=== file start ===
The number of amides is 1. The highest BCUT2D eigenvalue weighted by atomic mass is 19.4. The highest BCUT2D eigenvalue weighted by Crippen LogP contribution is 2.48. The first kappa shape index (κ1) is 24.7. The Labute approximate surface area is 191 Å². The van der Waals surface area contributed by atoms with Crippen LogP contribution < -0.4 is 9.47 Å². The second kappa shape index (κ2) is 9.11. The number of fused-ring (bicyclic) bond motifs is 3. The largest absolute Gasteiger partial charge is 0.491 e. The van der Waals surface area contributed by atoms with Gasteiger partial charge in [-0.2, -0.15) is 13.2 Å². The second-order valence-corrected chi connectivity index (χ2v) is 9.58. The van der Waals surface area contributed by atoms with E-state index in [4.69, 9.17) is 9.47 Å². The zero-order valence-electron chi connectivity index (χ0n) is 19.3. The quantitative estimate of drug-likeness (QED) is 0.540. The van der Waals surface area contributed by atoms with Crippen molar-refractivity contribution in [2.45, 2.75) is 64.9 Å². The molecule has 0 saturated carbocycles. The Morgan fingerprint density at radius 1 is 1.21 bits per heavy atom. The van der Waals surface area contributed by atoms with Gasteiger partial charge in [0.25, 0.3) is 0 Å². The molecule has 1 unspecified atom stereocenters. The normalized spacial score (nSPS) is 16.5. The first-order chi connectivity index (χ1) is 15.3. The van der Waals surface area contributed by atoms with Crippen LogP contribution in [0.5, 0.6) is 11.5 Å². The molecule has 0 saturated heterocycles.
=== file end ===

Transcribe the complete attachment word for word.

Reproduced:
The number of amides is 1. The highest BCUT2D eigenvalue weighted by atomic mass is 19.4. The highest BCUT2D eigenvalue weighted by Crippen LogP contribution is 2.48. The first kappa shape index (κ1) is 24.7. The Labute approximate surface area is 191 Å². The van der Waals surface area contributed by atoms with Crippen LogP contribution < -0.4 is 9.47 Å². The second kappa shape index (κ2) is 9.11. The number of fused-ring (bicyclic) bond motifs is 3. The largest absolute Gasteiger partial charge is 0.491 e. The van der Waals surface area contributed by atoms with Gasteiger partial charge in [-0.2, -0.15) is 13.2 Å². The second-order valence-corrected chi connectivity index (χ2v) is 9.58. The van der Waals surface area contributed by atoms with E-state index in [4.69, 9.17) is 9.47 Å². The zero-order valence-electron chi connectivity index (χ0n) is 19.3. The quantitative estimate of drug-likeness (QED) is 0.540. The van der Waals surface area contributed by atoms with Crippen molar-refractivity contribution in [2.45, 2.75) is 64.9 Å². The molecule has 0 saturated carbocycles. The Morgan fingerprint density at radius 1 is 1.21 bits per heavy atom. The van der Waals surface area contributed by atoms with Gasteiger partial charge in [0.25, 0.3) is 0 Å². The molecule has 1 unspecified atom stereocenters. The normalized spacial score (nSPS) is 16.5. The first-order chi connectivity index (χ1) is 15.3. The van der Waals surface area contributed by atoms with Crippen LogP contribution in [0.5, 0.6) is 11.5 Å². The molecule has 0 saturated heterocycles.